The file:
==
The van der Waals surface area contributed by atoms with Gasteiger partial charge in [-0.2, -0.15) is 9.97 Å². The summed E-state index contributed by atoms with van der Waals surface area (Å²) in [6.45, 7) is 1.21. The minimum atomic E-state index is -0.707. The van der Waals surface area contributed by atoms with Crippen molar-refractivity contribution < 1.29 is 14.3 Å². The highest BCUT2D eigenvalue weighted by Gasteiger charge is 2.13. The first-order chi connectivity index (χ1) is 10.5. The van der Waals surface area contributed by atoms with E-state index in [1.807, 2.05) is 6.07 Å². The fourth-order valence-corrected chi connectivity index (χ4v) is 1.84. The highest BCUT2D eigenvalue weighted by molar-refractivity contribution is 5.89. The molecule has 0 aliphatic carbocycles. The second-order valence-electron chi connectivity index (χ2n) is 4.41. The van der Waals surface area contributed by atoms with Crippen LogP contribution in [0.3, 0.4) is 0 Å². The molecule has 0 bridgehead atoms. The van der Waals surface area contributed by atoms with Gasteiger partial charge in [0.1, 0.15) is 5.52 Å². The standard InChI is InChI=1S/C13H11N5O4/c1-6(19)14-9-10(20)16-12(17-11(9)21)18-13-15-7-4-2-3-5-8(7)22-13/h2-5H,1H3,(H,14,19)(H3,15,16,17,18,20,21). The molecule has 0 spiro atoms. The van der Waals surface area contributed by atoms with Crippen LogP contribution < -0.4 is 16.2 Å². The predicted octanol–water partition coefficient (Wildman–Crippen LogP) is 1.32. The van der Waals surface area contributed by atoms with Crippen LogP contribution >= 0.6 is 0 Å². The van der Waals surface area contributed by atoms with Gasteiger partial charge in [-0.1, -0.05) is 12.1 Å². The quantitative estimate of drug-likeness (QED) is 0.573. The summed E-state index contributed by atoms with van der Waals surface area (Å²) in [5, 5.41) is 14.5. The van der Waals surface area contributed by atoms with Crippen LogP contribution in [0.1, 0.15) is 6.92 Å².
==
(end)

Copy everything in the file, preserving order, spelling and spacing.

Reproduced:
The van der Waals surface area contributed by atoms with Gasteiger partial charge in [-0.2, -0.15) is 9.97 Å². The summed E-state index contributed by atoms with van der Waals surface area (Å²) in [6.45, 7) is 1.21. The minimum atomic E-state index is -0.707. The van der Waals surface area contributed by atoms with Crippen molar-refractivity contribution < 1.29 is 14.3 Å². The highest BCUT2D eigenvalue weighted by Gasteiger charge is 2.13. The first-order chi connectivity index (χ1) is 10.5. The van der Waals surface area contributed by atoms with E-state index in [1.807, 2.05) is 6.07 Å². The fourth-order valence-corrected chi connectivity index (χ4v) is 1.84. The highest BCUT2D eigenvalue weighted by molar-refractivity contribution is 5.89. The molecule has 0 aliphatic carbocycles. The second-order valence-electron chi connectivity index (χ2n) is 4.41. The van der Waals surface area contributed by atoms with Crippen LogP contribution in [0.3, 0.4) is 0 Å². The molecule has 0 bridgehead atoms. The van der Waals surface area contributed by atoms with Gasteiger partial charge in [0.1, 0.15) is 5.52 Å². The standard InChI is InChI=1S/C13H11N5O4/c1-6(19)14-9-10(20)16-12(17-11(9)21)18-13-15-7-4-2-3-5-8(7)22-13/h2-5H,1H3,(H,14,19)(H3,15,16,17,18,20,21). The molecule has 0 spiro atoms. The van der Waals surface area contributed by atoms with Crippen LogP contribution < -0.4 is 16.2 Å². The predicted octanol–water partition coefficient (Wildman–Crippen LogP) is 1.32. The van der Waals surface area contributed by atoms with Crippen LogP contribution >= 0.6 is 0 Å². The van der Waals surface area contributed by atoms with Gasteiger partial charge in [-0.1, -0.05) is 12.1 Å². The quantitative estimate of drug-likeness (QED) is 0.573. The summed E-state index contributed by atoms with van der Waals surface area (Å²) in [5, 5.41) is 14.5. The van der Waals surface area contributed by atoms with Crippen LogP contribution in [0.1, 0.15) is 6.92 Å².